ES - As soon as it becomes 2016, it's last year's album in the record business world. I think what we've learnt is that balance is key. Too much of being on the road, too much of playing and playing the same material means that you're no longer discovering new things about the songs. You're just re-hashing a memory and it becomes weird. Too much of being stuck in a studio, writing and creating, but never sharing it can also send you into a weird spiral. So I think getting a balance between having some time off, writing, recording, and gigging is what we're striving for next year. We haven't been to The States on this album yet, so I imagine that'll feature pretty heavily early next year.
CS - The US and Canada will be really fun.
ES - We haven't had time to really think about it.
CM - Talking of end of year lists, are there any albums that have stuck in your memories?
JS - Sufjan Stevens' record Carrie & Lowell.
CS - It made me cry.
JS - It's a f**king beautiful album. Sufjan played it at a festival that Justin (Vernon) curated in his hometown of Eau Claire in Wisconsin. It's the first festival Sufjan had played in something like a decade, because he doesn't like playing outdoor shows, because it doesn't work as well.
ES - I'm with him on that.
JS - But he did it anyway, and I'd never seen him before. It was just phenomenal. There was a crescent moon in the sky as he was singing 'The Fourth Of July', that song just breaks my heart. The opening track has the same effect on me too (All three sisters then start singing 'Death With Dignity')
CS - I haven't listened to the whole album, because I've had real trouble just getting past that first song, oh my god, it just breaks my f**king heart.
JS - He's also really fit.
CS - Yeah.
JS - Everyone was like: "oh my god" (in a faux-American accent). So basically you're super talented, amazing, and you're gorgeous. So f**k you basically.
ES - (Laughs) He's had a pretty s**t life though, a troubled life, bless him. I'm also going to bring Tame Impala's album Currents into the mix, and Foals' What Went Down. Kendrick Lamar's To Pimp A Butterfly is also amazing.
JS - (Laughs).I prefer Lemar.
CM - You met Justin Vernon while you were touring and you ended up working with him in a studio, any plans to do something similar with Florence Welch, who you've been touring with recently?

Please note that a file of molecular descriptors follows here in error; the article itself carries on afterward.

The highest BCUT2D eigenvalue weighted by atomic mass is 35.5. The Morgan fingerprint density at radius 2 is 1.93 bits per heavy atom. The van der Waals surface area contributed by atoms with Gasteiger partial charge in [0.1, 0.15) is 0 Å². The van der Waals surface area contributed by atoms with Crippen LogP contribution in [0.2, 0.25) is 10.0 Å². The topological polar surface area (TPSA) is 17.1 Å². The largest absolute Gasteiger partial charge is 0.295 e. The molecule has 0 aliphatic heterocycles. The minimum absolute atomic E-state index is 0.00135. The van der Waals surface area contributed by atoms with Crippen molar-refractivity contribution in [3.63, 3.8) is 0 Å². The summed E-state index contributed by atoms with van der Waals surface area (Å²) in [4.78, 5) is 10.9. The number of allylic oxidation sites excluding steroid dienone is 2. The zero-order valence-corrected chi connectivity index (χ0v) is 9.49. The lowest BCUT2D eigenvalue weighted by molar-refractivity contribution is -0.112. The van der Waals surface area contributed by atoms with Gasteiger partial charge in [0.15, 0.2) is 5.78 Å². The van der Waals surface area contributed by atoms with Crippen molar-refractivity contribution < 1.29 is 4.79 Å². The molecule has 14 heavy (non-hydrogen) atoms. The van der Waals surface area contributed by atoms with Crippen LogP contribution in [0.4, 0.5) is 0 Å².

ES - I wouldn't have thought so.
JS - We barely spoke to her, (laughs) she keep trying to speak to us and we kept telling her to go away. It was mad to be on such a big production, it was a big Pop production. Everyone was really cool, but you don't really see anyone. We said hi as she walked past a couple of times and she's very sweet, but didn't really get a chance to get to know her at all, which is a shame.
CS - Also I imagine it must be really weird as a touring situation, when you're the front woman and it's basically all eyes on you. Touring for her must be a completely different experience than for everyone else that's there. It must be quite isolating sometimes.
JS - We'd all be drinking after the shows with the band who were really cool. For her she can't do any of that. She has to take care of herself and probably has to plunge herself into an ice bath like Michael Flatley does after Lord Of The Dance. She works so hard running laps around the arena, so she is Florence and she is a, or the Machine too. So I don't think we'll do anything musical together, but her loss (laughs).
CM - You've been having lots of fun with your merchandise. I do love the 'Teeth White' toothbrush.
JS - Thank you, will the people buy it for £2 on our merch desk, will they f**k!
CS - People don't care about their teeth any more
CM - I also like the 'Cigarettes and Coffee' mug. What other quirky merch are you going to come up with?
ES - We already have guitar picks don't we?
CS - Bottle openers for drinking times. We were thinking of 'Blood I Bled' tampons (laughs) and plasters, but I think it was deemed too controversial.
ES - We were told by the powers that be that it was maybe not a good look, which I disagree with and I think we still should.
CS - We wanted to think of something humorous for each song, for example shining torches.
ES - 'Make It Holy' and little crucifixes with us on them.
CM - You could do a vinyl box set with a small trinket for each track.
ES - My worry is Jim, that if people aren't shelling out £2 for a bloody brilliant toothbrush, are they going to go with us if we start doing tampons? If you're sending out a vinyl box set, you're going to have to charge them £100, and you'll only ever make 10 of them as no-one's buying them.
CM - Bob Dylan's putting out 18 CD sets that cost £600.
ES - I would argue that there's a slight difference in fan base (laughs). He does alright in the UK. On a side note we have put out some new tracks lately. Some bonus stuff for the album and also an EP. Those tracks could just get lost, but I'm very proud of them. There's 'Train Tracks', a Bombay Bicycle Club cover version.
CM - A cover version of Bruce Springsteen's 'I'm On Fire' too. Why that song in particular?
CS - We're obsessed with the song, and we just started doing it live and in sessions and really enjoyed it. We did an album launch party in London and we played it in the encore. We also got Justin Vernon to sing on it too. We just really love it and thought it would be nice to record it.
ES - You can listen to those songs on Spotify or buy them on Itunes.
CS - I would say somehow you're going to enjoy it more if you pay money for it, thus paying us money for it. I think you're going to enjoy it more that way.